The Arrow Lakes Teachers Association SD 10 is back to picketing. Area teachers are normally in the classroom at this time of year getting down to the business of educating, plus organizing sports and extra-curricular activities. School doors remain locked, no children in the hallways, no excitement of new classmates and no commencement of the school year.
Several teachers from different grades and departments are manning the picket line on a daily basis at Nakusp Elementary School and Nakusp Secondary School wearing placards reading “A fair deal for teachers. Better support for kids.”
Local Union President Ric Bardati from New Denver has also joined them. He indicated that most of the 37 teachers on the roster have shown up for shifts to demonstrate.
Teachers have been scheduled on shifts for picketing by voluntary ‘captains’ at each of the district’s five public schools. When asked what he would like to see happen, Bardati said, “I would love to see a negotiated fair deal by both the British Columbia Teachers’ Federation (BCFT) and British Columbia Public School Employers’ Association (BCPSEA). I would have loved that teachers were back in the classroom on September 2.”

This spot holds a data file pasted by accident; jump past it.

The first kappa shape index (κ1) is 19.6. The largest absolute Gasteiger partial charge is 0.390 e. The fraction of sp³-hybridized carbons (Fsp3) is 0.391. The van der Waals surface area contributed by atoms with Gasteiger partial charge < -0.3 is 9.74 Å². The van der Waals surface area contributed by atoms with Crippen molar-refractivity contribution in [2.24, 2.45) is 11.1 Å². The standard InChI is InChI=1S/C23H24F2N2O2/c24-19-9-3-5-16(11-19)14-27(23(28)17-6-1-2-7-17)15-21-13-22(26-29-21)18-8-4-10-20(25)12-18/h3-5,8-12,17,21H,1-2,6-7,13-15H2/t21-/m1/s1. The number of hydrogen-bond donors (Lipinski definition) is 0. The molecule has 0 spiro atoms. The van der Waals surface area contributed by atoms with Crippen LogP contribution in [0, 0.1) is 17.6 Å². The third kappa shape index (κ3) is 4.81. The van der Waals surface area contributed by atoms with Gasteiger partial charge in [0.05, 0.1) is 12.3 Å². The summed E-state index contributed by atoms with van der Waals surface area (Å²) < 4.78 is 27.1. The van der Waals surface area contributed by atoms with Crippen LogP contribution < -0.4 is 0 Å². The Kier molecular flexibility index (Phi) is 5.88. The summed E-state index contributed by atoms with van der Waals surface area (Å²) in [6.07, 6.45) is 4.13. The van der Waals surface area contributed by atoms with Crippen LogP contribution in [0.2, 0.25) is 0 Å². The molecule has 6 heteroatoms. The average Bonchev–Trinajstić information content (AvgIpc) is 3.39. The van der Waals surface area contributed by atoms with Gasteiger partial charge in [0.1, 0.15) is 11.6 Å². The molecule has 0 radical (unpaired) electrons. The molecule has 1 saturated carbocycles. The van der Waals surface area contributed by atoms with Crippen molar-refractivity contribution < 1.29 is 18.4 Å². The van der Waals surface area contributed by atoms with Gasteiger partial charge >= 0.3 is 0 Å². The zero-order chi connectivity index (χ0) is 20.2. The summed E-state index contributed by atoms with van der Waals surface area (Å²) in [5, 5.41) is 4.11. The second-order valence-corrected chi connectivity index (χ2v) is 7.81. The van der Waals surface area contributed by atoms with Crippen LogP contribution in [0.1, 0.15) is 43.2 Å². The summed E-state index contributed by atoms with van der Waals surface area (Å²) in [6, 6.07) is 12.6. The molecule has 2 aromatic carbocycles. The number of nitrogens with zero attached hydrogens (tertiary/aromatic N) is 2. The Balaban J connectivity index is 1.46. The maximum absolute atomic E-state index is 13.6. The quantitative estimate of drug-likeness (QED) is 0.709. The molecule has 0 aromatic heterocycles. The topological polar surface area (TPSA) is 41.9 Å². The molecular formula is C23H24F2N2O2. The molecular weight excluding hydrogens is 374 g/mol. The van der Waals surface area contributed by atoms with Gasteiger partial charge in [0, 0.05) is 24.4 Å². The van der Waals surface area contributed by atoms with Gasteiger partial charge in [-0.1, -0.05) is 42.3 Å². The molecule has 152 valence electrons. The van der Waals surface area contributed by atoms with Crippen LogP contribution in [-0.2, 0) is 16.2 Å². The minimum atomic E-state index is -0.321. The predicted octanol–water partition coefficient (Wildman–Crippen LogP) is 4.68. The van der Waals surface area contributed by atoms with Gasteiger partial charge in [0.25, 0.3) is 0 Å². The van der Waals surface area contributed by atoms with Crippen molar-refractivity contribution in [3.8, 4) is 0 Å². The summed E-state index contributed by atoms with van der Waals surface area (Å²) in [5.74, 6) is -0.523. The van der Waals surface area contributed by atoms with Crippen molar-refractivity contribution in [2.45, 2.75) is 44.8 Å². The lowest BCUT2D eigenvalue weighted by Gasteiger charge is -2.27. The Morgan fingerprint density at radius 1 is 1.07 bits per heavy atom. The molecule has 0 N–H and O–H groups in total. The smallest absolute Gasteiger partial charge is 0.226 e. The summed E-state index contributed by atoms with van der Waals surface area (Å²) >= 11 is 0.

Being on strike has had both positive and negative impact on the Teachers who live and work in the district. Marching together on the picket lines, there has been great opportunity to share information, learn about the issues and feel supported by their colleagues. Not being in the classrooms, they have had ample time to discuss the issues.
On the flipside, Bardati said “The financial strain because teachers aren’t working, and some teachers have had to get second and third jobs just to cover their living expenses. There is a frustration with respect to what is out in the media and when we hear the minister of education speaking. We are teachers and as such we are kind of bound by taking a moral and ethical ground so we are not going to be dissing anybody but we are frustrated by what we see.”
Bardati states that the biggest issue is of class size and composition. Having assistance in the classroom when there are students who have physical, mental or behavioural challenges is at the top of his list. He admits that rural districts don’t tend to share the issue of class size but the ratio of special needs to teachers is a very real concern. He spoke about one of the other issues he sees impacting our students the most.
“We are affected by the lack of (financial) resources. There has been strong support from parents who are concerned about their children. Many of them can see how the system resources have been eroded. Especially if they have had older children come through the schools and graduate, compared to what things are like now. There is support in favour of our strike because this is for the future of education in B.C..”
If the amount of vehicles driving past with people honking and waving is any indicator of the positive community support, the teachers have it.